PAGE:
header photo

Birmingham from Kings Norton

Who We Are

A Brief Introduction

Kings Norton is a large Church of England parish on the southern edge of Birmingham, England. It sits astride the border between Birmingham and rural Worcestershire (map).

For most of its long history, Kings Norton was an agricultural village or small market town in north Worcestershire with strong links to the town of Bromsgrove, 9 miles to the south-west. With the 19th century came the Industrial Revolution and the rapid growth of neighbouring Birmingham. In 1796, the Birmingham and Worcester Canal was built through Kings Norton, linking Birmingham to the River Severn. The railway arrived in 1849. By 1911, Kings Norton had been formally absorbed into the city, boundary lines had been redrawn and the village had become a suburb, though with its mediaeval centre and its village identity still largely intact.

20th Century Expansion

The character of Kings Norton was dramatically altered between the 1950s and the 1970s. After the Second World War, Birmingham City Council embarked on a programme of slum clearance. It bought up large tracts of rural land within the parish on which to construct social housing. Today, most of the 28,300 inhabitants live in the parish's extensive council estates at Druids Heath, Chaddesley-Longfellow, Pool Farm, Primrose and Hawkesley.

However, the area around Kings Norton Green, now a designated conservation area, still forms a significant local focus for the whole parish. It has Birmingham’s largest collection of medieval buildings, including the parish church, our open churchyard and the Old Grammar School and Tudor Merchant’s House, re-opened in June 2008 as Saint Nicolas Place after winning BBC Restoration 2004. These are all church-owned and in heavy and growing church, heritage, community and education use.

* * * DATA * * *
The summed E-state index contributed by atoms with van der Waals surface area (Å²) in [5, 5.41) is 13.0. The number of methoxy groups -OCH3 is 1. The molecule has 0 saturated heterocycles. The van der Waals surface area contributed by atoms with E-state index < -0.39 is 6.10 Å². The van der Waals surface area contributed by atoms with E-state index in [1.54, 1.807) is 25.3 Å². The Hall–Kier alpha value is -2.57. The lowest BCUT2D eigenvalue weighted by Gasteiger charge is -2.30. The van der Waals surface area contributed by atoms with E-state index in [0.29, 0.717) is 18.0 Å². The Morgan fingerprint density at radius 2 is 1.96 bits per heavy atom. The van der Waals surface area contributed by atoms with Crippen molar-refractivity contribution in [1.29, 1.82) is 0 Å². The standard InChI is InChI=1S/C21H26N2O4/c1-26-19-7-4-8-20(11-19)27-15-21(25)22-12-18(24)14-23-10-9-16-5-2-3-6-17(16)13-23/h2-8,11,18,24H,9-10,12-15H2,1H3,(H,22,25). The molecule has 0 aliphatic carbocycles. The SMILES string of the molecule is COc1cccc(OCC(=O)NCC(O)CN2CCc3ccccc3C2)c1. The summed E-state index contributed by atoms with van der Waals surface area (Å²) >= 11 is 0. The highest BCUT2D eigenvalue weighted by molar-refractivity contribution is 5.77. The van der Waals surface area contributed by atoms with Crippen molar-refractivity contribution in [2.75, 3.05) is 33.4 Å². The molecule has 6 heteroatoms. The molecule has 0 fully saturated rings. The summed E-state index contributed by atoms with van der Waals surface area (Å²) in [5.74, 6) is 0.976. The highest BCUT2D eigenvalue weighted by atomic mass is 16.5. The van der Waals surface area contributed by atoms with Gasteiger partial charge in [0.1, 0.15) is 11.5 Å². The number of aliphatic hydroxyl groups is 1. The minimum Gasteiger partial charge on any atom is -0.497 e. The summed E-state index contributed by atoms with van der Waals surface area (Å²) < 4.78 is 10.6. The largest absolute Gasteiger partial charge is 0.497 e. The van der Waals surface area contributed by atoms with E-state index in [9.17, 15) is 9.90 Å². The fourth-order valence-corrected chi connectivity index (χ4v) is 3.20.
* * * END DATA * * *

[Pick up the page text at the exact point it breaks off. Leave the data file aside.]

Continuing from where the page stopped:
St Nicolas' Church

At the heart of the community for the last 900 years, St Nicolas' is the ancient parish church in the fullest sense. It is in daily use and highly visible, widely known and woven into the stories of many people. Prayer and worship are at the heart, but, in our local context and story, St Nicolas' is much more than a theatre for liturgy or a place for praying, vital though these are.

The building itself, with its many and growing uses, is a living sign of Christ’s shelter, hope and welcome at the heart of our growth in mission across the parish and through our District Churches of Hawkesley and Immanuel.

The Team Ministry

The Team Ministry was formed in 1974, in response to the massive post-war outer estate developments, with a Team Rector responsible for St Nicolas' and Team Vicars licensed to newly created estate congregations. This has however become less helpful. St Nicolas' has grown as the focus of whole-parish ministry, requiring us all to work closely in partnership. Hawkesley and Immanuel continue in vital local ministry but do not require a full time priest.

In 1999, the Team was reduced to three full-time, paid clergy. We have since developed a new Team with collegial responsibility for the whole parish.

Worship in the Parish

We gather at least five times on a normal Sunday in three different locations and increasingly frequently during the week. Every gathering has a strong emphasis on inclusion and hospitality in worship as the ground for mission with much sharing of food, prayers, laughter, tears and a wide variety of music.

If you would like to know more, click here.